“Find work you’re good at” is a truism, but we think many people still don’t take it seriously enough.
Finding the option where you have the best chance of excelling over the course of your career — where you have your greatest ‘personal fit’ — is one of the key determinants of your career’s impact. In fact, after initially identifying some promising paths, we think it’s often the most important factor.
The first reason is that in many fields, data suggests that success is distributed unevenly.
This is most pronounced in complex jobs like research or entrepreneurship. A key study of ‘expert performance’ concluded:1
A small percentage of the workers in any given domain is responsible for the bulk of the work. Generally, the top 10% of the most prolific elite can be credited with around 50% of all contributions, whereas the bottom 50% of the least productive workers can claim only 15% of the total work, and the most productive contributor is usually about 100 times more prolific than the least.
In the most skewed fields like these, your expected impact is roughly just the value of outsized success multiplied by its probability — from an impact point of view, you can roughly ignore the middling scenarios.
But in most jobs there are still sizable differences in output between, say, the top 20% of performers and the average performers.
It’s unclear how predictable these differences are ahead of time, and people often overstate them. But even if they’re only a little bit predictable, it could matter a great deal — having slightly higher chances of success could result in large increases in impact.
For instance, suppose in option A you expect to be average, and in option B you expect to be in the top 30%. If the top 30% produce two times as much as average, then it could be better to take option B, even if you think option A is up to two times higher-impact on average.
If we also consider you’ll be less replaceable if you’re in the top 30%, the difference in counterfactual impact could be even larger.
The second reason why personal fit is so important is that being successful in almost any field gives you more connections, credibility, and money to direct towards pressing problems — increasing your career capital and leverage.
If you succeed at something, that gives you a reputation and credentials you can use to find future opportunities. You’ll also tend to meet other successful people, improving your connections. And you might gain a platform or money you can use to promote neglected issues. This idea is discussed more in our podcast with Holden Karnofsky.
Being good at your job is also one of the main ingredients of a satisfying job, which helps you stay motivated in addition to being important in itself. It could easily be more satisfying to be in the top 20% of a profession, even if it’s perhaps lower paid or less glamorous than an alternative where you’d be average.
How to weigh personal fit against other factors?
You can think of your degree of personal fit with a career option as a multiplier on how promising that option is in general, such that:2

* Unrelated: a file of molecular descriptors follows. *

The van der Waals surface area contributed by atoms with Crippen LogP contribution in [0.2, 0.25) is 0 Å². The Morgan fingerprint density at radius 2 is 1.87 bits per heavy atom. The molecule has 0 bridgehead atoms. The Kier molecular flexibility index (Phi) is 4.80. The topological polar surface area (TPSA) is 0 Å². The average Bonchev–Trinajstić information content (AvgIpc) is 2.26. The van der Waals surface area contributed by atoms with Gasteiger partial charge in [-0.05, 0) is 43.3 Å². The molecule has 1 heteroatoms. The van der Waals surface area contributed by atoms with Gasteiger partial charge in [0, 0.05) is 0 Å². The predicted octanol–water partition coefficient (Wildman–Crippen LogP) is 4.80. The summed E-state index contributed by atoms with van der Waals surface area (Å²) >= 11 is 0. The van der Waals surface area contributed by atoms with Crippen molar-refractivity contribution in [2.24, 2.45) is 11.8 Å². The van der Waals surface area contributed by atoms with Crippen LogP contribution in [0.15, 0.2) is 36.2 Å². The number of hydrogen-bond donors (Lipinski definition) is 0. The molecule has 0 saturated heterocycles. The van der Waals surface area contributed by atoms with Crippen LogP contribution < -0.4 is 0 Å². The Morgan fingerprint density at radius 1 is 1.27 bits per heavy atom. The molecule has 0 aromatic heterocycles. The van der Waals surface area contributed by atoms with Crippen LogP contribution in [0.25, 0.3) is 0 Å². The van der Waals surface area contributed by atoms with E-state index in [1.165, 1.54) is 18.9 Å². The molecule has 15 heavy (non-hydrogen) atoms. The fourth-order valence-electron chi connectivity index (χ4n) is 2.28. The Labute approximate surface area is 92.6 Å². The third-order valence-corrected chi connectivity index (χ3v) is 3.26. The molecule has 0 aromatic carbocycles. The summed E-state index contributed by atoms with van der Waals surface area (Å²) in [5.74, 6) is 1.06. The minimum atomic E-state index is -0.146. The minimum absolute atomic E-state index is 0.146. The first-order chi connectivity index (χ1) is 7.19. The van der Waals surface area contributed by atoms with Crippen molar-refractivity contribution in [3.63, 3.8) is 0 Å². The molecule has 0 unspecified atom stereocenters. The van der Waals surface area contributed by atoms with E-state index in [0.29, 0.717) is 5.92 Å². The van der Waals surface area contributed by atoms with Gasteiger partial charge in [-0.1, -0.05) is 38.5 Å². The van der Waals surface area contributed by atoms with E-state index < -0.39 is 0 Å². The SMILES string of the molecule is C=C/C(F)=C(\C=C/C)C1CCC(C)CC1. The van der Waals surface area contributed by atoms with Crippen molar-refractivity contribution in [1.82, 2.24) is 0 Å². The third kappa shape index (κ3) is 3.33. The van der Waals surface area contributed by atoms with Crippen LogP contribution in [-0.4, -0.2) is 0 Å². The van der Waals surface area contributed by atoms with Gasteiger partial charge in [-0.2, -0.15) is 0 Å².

total impact = (average impact of option) x (personal fit)
total career capital = (average career capital) x (personal fit)
This means that we often advise people to first identify some high-impact paths, and then choose between them based on their degree of fit with them — especially focusing on those where they might excel.
It also means that it can be worth taking a job that you think is, say, in your second tier for impact, but is a better fit for you.
Because personal fit is so important, we would almost never encourage you to pursue a career you dislike. Succeeding in almost any career takes many years and sometimes decades of work. If you don’t like your job, you’re unlikely to stick with it that long, and so you’ll forgo a lot of your impact. (And there are other reasons we wouldn’t encourage you to pursue a career you dislike.)
Although it’s not what we most commonly recommend, it can sometimes even be worth taking jobs that don’t have any direct connection to a particularly impactful path in the short term because of the career capital you might get from excelling in them.
Isabelle Boemeke started out as a fashion model, but after speaking to experts who said nuclear energy was needed to tackle climate change (but were afraid to promote it due to its unpopularity), she pivoted to using her social media following to promote it. Becoming a fashion model isn’t normally one of our recommendations, but it could still be the right choice if your fit is high enough.
More generally, since you can have a significant impact in any job by donating, through political advocacy, or being a multiplier on others, simply working hard and being more successful in any path can let you have more impact.
What am I good at?
Academic studies and common sense both suggest that while it’s possible to predict people’s performance in a path to some degree, it’s a difficult endeavour.3 What’s more, there’s not much reason to trust intuitive assessments, or career tests either.4
So what does work?
Here are some questions you can use to make some initial assessments of your fit from several different angles:
What do you think are your chances of success?5 To do this, look at your track record in similar work and try to project it forward. For instance, if you were among the top 25% of your class in graduate school, because roughly the top half of the class continue to academia, you could roughly forecast being in the top 50% of academia.6 To get a better sense of your long-term potential, look at your rate of improvement rather than recent performance. (More technically, you can try to make a base rate forecast).